The cult classic, Office Space, was released to VHS and DVD 20 years ago this month. It came out in theaters earlier in 1999, but hardly anyone saw it then. It only became popular after the home video release, so it seemed timely to commemorate that event with a set of blog articles reflecting on the quintessential lessons therein.
In late 1999, I was early in my professional IT career. I was living the hilarity that I saw on the screen. Even though we’ve come so far as an industry and profession, there’s still so much truth that rings through today.
So much so, that I cannot do the film justice in just one blog article. I’ll draw applicable leadership lessons from multiple characters and scenes over the coming weeks.
This week, we will focus on the Bobs. The boss of Initech, Bill Lumbergh, hired Bob Slydell and Bob Porter to help the company get more efficient. Any time IT management hires external consultants to fix their department, engineers everywhere think of the Bobs. Just the thought of sitting down with some consultants and answering the question, “What would you say… you do here?” probably gives many of you chills.
If for some reason, you don’t have the scene completely memorized, check it out here:
The Bobs did plenty of things wrong, but I want to use the rest of this article to point out something they got right.
I have people skills!!
Tom is a people-person. He gets the requirements from the customers and gives them to the software engineers. He does this because engineers aren’t good at dealing with customers. So far this all seems quite plausible.
The Bobs see this as an opportunity to create efficiency by eliminating the proxy, so they ask, “why can’t the customers just take the specifications directly to the software people?” From that point, Tom goes into a defensive downward spiral and self-destructs his career, people skills and all.
Like many companies, CHS is starting to change the way we deliver technology. We’ve been on our agile journey for some time, but have recently started to take it further by exploring what it means to run digital product teams.
Historically, the way companies operate is some version of what you see at Initech. Customers talk to a designated proxy, who then in-turn, talks to the engineers. Usually there is some translation and interpretation involved. The engineers build something, hand it back to the proxy, and then to the customer. Did the customer get what they wanted? Sometimes yes and sometimes no.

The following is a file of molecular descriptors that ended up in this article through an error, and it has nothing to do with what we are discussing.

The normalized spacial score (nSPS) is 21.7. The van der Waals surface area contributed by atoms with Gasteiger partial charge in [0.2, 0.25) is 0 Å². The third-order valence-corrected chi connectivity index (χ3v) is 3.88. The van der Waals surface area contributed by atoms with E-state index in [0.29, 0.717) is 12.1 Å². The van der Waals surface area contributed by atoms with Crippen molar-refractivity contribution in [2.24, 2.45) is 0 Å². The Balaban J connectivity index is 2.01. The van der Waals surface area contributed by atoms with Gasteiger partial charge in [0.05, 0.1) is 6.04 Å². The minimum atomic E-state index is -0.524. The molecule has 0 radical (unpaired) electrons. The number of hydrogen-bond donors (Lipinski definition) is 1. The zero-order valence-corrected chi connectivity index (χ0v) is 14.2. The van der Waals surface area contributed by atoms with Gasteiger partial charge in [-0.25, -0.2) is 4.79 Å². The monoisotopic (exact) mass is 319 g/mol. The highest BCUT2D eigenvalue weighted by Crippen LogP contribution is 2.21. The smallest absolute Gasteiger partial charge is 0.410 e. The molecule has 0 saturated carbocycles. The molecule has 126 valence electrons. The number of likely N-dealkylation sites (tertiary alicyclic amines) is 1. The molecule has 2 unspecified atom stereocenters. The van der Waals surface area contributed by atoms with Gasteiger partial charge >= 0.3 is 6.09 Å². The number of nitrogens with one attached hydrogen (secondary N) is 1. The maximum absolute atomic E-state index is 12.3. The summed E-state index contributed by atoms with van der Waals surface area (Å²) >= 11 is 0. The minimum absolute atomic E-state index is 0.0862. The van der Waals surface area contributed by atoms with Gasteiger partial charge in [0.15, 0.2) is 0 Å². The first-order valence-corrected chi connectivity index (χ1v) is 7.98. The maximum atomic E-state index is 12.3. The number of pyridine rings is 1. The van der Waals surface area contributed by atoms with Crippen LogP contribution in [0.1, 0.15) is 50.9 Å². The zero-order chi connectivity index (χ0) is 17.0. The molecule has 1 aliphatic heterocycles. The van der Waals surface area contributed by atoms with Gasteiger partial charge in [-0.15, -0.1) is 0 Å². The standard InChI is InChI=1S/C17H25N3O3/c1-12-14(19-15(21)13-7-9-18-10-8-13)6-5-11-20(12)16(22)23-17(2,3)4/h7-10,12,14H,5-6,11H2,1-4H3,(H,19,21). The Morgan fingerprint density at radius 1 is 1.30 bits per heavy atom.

I’ve been reading some interesting books recently to get myself up to speed on the digital product movement such as Inspired: How to Create Tech Products Customers Love by Marty Cagan, and Project to Product: How to Survive and Thrive in the Age of Digital Disruption with the Flow Framework by Mik Kersten.
The Bobs asked a powerful question: Why can’t the customers just talk to the software people? 20 years later, we are still trying to figure that one out. Cagan and Kersten absolutely advocate for direct communication between customers and engineers. Cagan goes as far to state that engineers are often the best positioned to come up with the most innovative solutions.
What about Tom?
The Bobs thought that Tom needed to lose his job. In that, they were wrong. They just needed to change the operating model. Product teams are made up of a diverse set of team members and skillset. Product teams have all of the skills and perspectives necessary to deliver a great product to their customers, including people-skills. The difference is that they all show up to interact with the customer together.
What about you?
Do you let your customers and engineers interact? Perhaps you should. This isn’t just a matter of efficiency, but it’s a matter of effectiveness. Value creation through digital products is a complex undertaking. It takes a lot of interaction from a variety of skills from a diverse team. Why not try it out?
Engineers need to take Tom’s assertion that they “aren’t good at dealing with customers” as a challenge. If that’s you, perhaps you need to spend a little more time on your soft skills and self-awareness. You need your customers and your customers need you. Don’t let your lack of soft skills get in the way.
Office Space is a funny movie. It’s unlikely that the writers 20 years ago thought we’d still be tinkering with customer and engineer interactions and operating models 20 years later, but alas, we are. Unwittingly, the Bobs stumbled upon some wisdom that is more relevant today than ever before. We need to take their advice, eliminate the proxies and translations, and orient the full product team to rapidly interact and iterate with the customers.
Read this article on my blog site: https://zachonleadership.com/what-can-modern-product-teams-learn-from-the-bobs/